Breathing diesel exhaust induces DNA changes: study
Asthmatics who inhaled diesel exhaust fumes for two hours in a study booth didn’t just get itchy eyes and a headache while breathing in the polluted air.
They also experienced effects on a micro level as genes associated with inflammatory and oxidative stress processes were altered.
Those are the findings from five researchers at the University of B.C. who put 16 asthma patients in a cubicle, exposing them — on separate occasions — to filtered air and diesel exhaust and later comparing blood samples collected before and after exposures.
Diesel exhaust induced DNA changes but filtered air did not, according to lead researcher Christopher Carlsten, a respirologist and associate professor in the division of respiratory medicine.
The study by the researchers at UBC and Vancouver Coastal Health is published in the journal Particle and Fibre Toxicology. It showed that just two hours of exposure to diesel exhaust fumes led to biological changes that meant some genes were switched on while others turned off. The air quality during the diesel fume exposures is said to be comparable to a Beijing highway or shipping ports in B.C.
Carlsten said study subjects aged 19 to 35 were each paid a total of $600 for the three times they visited the study lab. Since each visit was time-consuming because of blood tests and other investigations required, the hourly stipend given to the participants probably worked out to about $15 per hour, he said in response to questions about why individuals with asthma would want to breathe in polluted air for the sake of the experiment.
While some participants experienced eye discomfort and a mild headache, none became sick or required medication when exposed to the diesel air in the study, which was funded by grants from various publicly funded research agencies.
“More importantly, we had no evidence that such single, brief exposures exacerbate asthma in mild asthmatics — which is why we were able to ethically perform the study,” he said. “In fact, our studies (including this one) repeatedly bear that out. All we see are sub-clinical changes which help us understand how air pollution may be affecting health without actually hurting anyone.”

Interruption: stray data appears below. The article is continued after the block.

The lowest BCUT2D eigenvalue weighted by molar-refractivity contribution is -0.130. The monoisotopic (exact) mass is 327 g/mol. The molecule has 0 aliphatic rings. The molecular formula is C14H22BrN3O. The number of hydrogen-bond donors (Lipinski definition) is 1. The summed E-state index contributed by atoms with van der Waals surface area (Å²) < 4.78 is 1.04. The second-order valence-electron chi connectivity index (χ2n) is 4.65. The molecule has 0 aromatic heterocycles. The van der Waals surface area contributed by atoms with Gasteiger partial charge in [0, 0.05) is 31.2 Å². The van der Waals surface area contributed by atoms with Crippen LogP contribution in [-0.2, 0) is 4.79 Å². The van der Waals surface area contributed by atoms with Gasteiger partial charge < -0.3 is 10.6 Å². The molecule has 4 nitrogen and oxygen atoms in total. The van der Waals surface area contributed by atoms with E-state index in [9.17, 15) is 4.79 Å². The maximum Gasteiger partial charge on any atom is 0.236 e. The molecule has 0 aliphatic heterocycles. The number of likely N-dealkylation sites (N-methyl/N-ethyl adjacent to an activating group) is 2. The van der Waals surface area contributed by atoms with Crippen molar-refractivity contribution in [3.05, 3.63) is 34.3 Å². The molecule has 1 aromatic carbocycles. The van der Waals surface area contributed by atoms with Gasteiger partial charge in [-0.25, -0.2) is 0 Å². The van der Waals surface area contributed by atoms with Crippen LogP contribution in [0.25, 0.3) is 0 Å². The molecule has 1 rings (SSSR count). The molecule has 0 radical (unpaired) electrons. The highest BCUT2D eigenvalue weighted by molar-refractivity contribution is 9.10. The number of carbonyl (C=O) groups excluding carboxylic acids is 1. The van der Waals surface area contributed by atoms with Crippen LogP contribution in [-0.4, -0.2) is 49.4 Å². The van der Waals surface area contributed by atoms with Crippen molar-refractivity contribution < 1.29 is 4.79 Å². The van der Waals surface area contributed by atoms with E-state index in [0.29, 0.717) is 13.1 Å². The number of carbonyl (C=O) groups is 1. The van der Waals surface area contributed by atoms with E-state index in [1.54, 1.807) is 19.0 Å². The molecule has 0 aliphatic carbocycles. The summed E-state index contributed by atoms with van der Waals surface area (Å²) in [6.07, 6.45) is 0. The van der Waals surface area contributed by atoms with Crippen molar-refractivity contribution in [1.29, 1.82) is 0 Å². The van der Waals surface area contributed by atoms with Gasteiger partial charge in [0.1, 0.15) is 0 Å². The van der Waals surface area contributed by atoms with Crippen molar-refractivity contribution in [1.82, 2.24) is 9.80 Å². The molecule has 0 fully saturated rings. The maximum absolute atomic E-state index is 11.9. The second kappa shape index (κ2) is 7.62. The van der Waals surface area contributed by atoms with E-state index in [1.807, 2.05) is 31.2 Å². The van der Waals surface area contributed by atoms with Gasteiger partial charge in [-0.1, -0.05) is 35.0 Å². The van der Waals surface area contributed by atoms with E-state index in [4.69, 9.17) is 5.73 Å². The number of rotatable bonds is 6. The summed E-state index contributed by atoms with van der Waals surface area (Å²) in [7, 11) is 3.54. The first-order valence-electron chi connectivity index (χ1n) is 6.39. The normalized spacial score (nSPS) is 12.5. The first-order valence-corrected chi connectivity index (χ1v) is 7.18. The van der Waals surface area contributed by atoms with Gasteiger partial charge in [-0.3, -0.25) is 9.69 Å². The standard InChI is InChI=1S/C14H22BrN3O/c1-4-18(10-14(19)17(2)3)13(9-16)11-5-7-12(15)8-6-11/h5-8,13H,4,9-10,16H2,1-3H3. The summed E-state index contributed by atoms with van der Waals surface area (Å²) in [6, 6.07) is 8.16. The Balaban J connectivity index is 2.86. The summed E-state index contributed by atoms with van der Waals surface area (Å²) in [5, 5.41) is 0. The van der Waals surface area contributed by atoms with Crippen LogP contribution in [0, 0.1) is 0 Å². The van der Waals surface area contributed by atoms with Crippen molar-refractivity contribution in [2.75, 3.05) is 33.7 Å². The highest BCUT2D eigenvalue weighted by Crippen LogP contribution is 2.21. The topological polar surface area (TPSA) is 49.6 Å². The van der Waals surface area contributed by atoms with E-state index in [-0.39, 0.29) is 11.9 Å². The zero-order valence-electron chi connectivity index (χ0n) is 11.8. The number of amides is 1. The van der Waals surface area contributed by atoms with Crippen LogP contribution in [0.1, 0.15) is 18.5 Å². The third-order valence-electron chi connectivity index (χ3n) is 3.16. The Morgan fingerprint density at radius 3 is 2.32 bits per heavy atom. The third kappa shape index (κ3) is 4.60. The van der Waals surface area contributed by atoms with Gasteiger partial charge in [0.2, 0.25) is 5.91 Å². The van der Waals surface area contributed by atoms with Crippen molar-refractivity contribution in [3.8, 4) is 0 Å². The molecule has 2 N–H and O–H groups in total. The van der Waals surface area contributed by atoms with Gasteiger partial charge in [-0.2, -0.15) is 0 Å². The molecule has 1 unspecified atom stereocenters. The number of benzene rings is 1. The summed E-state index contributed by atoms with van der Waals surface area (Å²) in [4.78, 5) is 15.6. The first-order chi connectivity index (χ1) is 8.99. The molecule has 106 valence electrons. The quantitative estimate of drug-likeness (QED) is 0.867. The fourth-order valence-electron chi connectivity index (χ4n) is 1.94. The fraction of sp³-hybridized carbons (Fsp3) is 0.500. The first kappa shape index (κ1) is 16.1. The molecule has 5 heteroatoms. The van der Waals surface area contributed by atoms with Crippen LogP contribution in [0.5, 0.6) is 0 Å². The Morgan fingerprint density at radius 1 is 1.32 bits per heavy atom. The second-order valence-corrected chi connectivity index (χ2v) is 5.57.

He said the next step is for researchers to study how changes in gene expression from air pollution affect the human body over the long term, since the study shows genes may be vulnerable to pollution without producing any obvious or immediate symptoms of ill health.
“Usually when we look at the effects of air pollution, we measure things that are clinically obvious — air flow, blood pressure, heart rhythm,” Carlsten said. “But asthma, higher blood pressure or arrhythmia might just be the gradual accumulation of (gene) changes. So we’ve revealed a window into how these long-term problems arise. We’re looking at changes deep under the hood.”
According to the provincial Ministry of Health, an “interagency” group is working on options to address diesel emissions.
The research is timely because the provincial AirCare program has ended and environmental advocates are concerned about the impacts of older vehicles and diesel engines. Metro Vancouver recently announced it will enforce existing bylaw prohibitions on diesel engines as of this month.
“Older non-road diesel engines that have little or no emission controls are the main concern of the bylaw. Engines in machines like excavators, forklifts and generators are examples of those included in the bylaw,” said Greg Moore, chair of the Metro Vancouver board of directors.
“Diesel engine exhaust is a known carcinogen that is responsible for twothirds of the lifetime cancer risk from air pollution in our region,” Moore said. “The prohibitions that come into effect in 2015 are essential to protect human health by reducing emissions of harmful diesel soot from industrial and construction machines.”
For more information about the bylaws, which carry stiff penalties (fines up to $200,000), call 604-4326200 or send an email to: firstname.lastname@example.org